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Accessibility

Along with the goods and services of a public accommodation needing to be accessible to both people with and without disabilities, the buildings and parking lots of these public accommodations also need to be accessible.

Accessible spaces that are required in parking lots:

Total Number of Parking Spaces in Lot or Garage

Minimum Number of Accessible Spaces Required

1-25

1

26-50

2

51-75

3

76-100

4

101-150

5

151-200

6

201-300

7

301-400

8

401-500

9

501-1000

2% of total

1001 and over

20, plus 1 for each 100 or fraction thereof, over 1000

 

In addition to the chart above, the 2010 Accessibility Standards require that at least one of every six accessible parking spaces be van-accessible. If a parking facility serves multiple buildings or accessible entrances, accessible parking spaces should be dispersed throughout the facility.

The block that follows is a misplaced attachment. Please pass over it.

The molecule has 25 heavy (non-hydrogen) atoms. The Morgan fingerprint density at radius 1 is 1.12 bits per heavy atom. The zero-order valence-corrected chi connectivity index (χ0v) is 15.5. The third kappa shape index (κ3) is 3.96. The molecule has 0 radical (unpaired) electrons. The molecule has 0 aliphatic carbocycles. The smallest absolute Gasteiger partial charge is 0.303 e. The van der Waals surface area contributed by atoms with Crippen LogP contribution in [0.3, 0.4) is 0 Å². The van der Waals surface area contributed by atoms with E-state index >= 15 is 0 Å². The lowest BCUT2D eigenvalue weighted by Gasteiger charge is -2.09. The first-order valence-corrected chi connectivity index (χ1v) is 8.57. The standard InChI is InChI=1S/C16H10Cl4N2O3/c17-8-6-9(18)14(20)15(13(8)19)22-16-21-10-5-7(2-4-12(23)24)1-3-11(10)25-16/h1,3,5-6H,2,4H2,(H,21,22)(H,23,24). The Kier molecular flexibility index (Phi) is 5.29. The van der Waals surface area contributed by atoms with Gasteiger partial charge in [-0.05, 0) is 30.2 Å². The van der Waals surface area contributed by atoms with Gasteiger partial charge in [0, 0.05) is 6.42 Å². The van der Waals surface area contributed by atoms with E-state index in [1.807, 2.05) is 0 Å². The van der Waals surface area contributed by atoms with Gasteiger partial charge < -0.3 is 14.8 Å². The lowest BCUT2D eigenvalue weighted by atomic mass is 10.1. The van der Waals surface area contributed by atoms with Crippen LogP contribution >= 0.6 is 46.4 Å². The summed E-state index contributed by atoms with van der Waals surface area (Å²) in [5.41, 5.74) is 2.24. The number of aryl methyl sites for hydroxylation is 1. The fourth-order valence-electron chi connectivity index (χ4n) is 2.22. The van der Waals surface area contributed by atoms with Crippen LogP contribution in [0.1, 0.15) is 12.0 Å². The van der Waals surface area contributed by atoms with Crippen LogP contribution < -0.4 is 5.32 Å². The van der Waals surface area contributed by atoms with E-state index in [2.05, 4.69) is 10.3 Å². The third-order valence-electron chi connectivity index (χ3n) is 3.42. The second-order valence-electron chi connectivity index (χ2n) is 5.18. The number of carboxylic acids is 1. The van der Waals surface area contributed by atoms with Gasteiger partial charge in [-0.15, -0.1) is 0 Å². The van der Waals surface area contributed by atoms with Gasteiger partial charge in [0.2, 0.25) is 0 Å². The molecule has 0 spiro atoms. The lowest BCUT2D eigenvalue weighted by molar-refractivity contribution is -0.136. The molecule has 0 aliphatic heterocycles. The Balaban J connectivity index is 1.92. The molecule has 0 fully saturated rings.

Accessible parking spaces are at least eight-feet wide. Van-accessible spaces are at least eleven-feet wide. Access aisles must be at least five-feet wide, and can be shared in between two parking spaces. The access aisles are important because they provide room for vehicle-mounted wheelchair lifts, as well as a place to unload and use mobility devices like wheelchairs and walkers. If the access aisle is at least eight-feet wide, then a van-accessible space may be eight-feet wide. The access aisles must be marked so that other vehicles won’t mistake the access aisle for a parking space. Signs have to have the International Symbol of Accessibility, which is a line drawing of a person in a wheelchair. If the space is van-accessible, the sign must include the phrase “van-accessible.” The signs must be mounted so that other vehicles won’t mistake the access aisle for a parking space.